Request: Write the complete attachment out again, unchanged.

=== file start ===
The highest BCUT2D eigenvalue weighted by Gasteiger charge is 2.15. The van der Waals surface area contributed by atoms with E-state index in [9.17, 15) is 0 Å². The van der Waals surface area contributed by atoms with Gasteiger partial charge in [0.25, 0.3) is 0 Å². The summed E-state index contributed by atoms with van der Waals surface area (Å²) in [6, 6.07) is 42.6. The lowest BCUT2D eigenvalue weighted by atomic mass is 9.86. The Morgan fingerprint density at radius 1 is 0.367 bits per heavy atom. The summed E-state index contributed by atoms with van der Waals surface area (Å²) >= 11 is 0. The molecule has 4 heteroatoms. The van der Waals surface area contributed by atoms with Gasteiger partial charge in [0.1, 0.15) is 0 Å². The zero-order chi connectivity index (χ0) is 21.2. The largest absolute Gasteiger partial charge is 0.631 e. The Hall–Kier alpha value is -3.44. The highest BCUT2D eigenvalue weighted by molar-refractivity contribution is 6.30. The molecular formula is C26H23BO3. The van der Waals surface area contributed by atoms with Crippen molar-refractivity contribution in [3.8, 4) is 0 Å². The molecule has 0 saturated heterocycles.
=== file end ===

The highest BCUT2D eigenvalue weighted by Gasteiger charge is 2.15. The van der Waals surface area contributed by atoms with E-state index in [9.17, 15) is 0 Å². The van der Waals surface area contributed by atoms with Gasteiger partial charge in [0.25, 0.3) is 0 Å². The summed E-state index contributed by atoms with van der Waals surface area (Å²) in [6, 6.07) is 42.6. The lowest BCUT2D eigenvalue weighted by atomic mass is 9.86. The Morgan fingerprint density at radius 1 is 0.367 bits per heavy atom. The summed E-state index contributed by atoms with van der Waals surface area (Å²) >= 11 is 0. The molecule has 4 heteroatoms. The van der Waals surface area contributed by atoms with Gasteiger partial charge in [0.1, 0.15) is 0 Å². The zero-order chi connectivity index (χ0) is 21.2. The largest absolute Gasteiger partial charge is 0.631 e. The Hall–Kier alpha value is -3.44. The highest BCUT2D eigenvalue weighted by molar-refractivity contribution is 6.30. The molecular formula is C26H23BO3. The van der Waals surface area contributed by atoms with Crippen molar-refractivity contribution in [3.8, 4) is 0 Å². The molecule has 0 saturated heterocycles.